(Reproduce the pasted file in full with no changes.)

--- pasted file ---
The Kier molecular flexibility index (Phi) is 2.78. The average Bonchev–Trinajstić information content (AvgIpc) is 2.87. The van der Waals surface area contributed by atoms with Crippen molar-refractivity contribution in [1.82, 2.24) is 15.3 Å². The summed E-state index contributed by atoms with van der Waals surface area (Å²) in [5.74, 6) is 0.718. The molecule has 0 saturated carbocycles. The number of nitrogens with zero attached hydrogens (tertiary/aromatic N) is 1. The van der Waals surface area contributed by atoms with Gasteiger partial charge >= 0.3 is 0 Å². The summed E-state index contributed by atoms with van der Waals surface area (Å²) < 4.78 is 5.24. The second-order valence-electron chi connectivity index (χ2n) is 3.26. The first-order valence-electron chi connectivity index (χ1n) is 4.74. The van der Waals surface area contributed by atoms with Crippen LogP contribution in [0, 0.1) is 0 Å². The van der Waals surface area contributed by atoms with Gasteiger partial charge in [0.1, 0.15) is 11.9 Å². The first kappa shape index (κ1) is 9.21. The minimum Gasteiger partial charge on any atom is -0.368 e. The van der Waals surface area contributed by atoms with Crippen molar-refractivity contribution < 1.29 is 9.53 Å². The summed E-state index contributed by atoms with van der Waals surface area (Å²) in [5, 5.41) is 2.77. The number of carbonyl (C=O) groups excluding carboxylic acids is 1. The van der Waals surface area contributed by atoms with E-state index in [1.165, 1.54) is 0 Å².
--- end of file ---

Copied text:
The Kier molecular flexibility index (Phi) is 2.78. The average Bonchev–Trinajstić information content (AvgIpc) is 2.87. The van der Waals surface area contributed by atoms with Crippen molar-refractivity contribution in [1.82, 2.24) is 15.3 Å². The summed E-state index contributed by atoms with van der Waals surface area (Å²) in [5.74, 6) is 0.718. The molecule has 0 saturated carbocycles. The number of nitrogens with zero attached hydrogens (tertiary/aromatic N) is 1. The van der Waals surface area contributed by atoms with Gasteiger partial charge >= 0.3 is 0 Å². The summed E-state index contributed by atoms with van der Waals surface area (Å²) < 4.78 is 5.24. The second-order valence-electron chi connectivity index (χ2n) is 3.26. The first-order valence-electron chi connectivity index (χ1n) is 4.74. The van der Waals surface area contributed by atoms with Crippen LogP contribution in [0, 0.1) is 0 Å². The van der Waals surface area contributed by atoms with Gasteiger partial charge in [0.1, 0.15) is 11.9 Å². The first kappa shape index (κ1) is 9.21. The minimum Gasteiger partial charge on any atom is -0.368 e. The van der Waals surface area contributed by atoms with Crippen molar-refractivity contribution < 1.29 is 9.53 Å². The summed E-state index contributed by atoms with van der Waals surface area (Å²) in [5, 5.41) is 2.77. The number of carbonyl (C=O) groups excluding carboxylic acids is 1. The van der Waals surface area contributed by atoms with E-state index in [1.165, 1.54) is 0 Å².